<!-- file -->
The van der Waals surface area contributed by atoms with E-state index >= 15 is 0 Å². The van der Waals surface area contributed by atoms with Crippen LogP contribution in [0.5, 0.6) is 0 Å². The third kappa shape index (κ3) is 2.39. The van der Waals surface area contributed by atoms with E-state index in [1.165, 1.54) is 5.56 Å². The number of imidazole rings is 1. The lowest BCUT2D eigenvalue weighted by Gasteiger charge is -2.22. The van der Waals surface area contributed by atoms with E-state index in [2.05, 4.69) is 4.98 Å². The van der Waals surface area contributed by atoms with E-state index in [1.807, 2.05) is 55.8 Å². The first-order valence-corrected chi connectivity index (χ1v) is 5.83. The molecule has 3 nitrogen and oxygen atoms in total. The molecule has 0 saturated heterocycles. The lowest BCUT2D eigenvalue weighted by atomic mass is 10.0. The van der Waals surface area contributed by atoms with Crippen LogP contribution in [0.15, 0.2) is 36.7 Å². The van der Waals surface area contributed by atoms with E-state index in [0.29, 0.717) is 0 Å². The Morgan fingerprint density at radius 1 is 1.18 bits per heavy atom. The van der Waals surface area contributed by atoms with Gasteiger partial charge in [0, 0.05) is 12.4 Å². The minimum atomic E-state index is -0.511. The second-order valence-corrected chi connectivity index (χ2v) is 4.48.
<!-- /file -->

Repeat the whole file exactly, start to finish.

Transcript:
The van der Waals surface area contributed by atoms with E-state index >= 15 is 0 Å². The van der Waals surface area contributed by atoms with Crippen LogP contribution in [0.5, 0.6) is 0 Å². The third kappa shape index (κ3) is 2.39. The van der Waals surface area contributed by atoms with E-state index in [1.165, 1.54) is 5.56 Å². The number of imidazole rings is 1. The lowest BCUT2D eigenvalue weighted by Gasteiger charge is -2.22. The van der Waals surface area contributed by atoms with E-state index in [2.05, 4.69) is 4.98 Å². The van der Waals surface area contributed by atoms with E-state index in [1.807, 2.05) is 55.8 Å². The first-order valence-corrected chi connectivity index (χ1v) is 5.83. The molecule has 3 nitrogen and oxygen atoms in total. The molecule has 0 saturated heterocycles. The lowest BCUT2D eigenvalue weighted by atomic mass is 10.0. The van der Waals surface area contributed by atoms with Crippen LogP contribution in [0.15, 0.2) is 36.7 Å². The van der Waals surface area contributed by atoms with E-state index in [0.29, 0.717) is 0 Å². The Morgan fingerprint density at radius 1 is 1.18 bits per heavy atom. The van der Waals surface area contributed by atoms with Gasteiger partial charge in [0, 0.05) is 12.4 Å². The minimum atomic E-state index is -0.511. The second-order valence-corrected chi connectivity index (χ2v) is 4.48.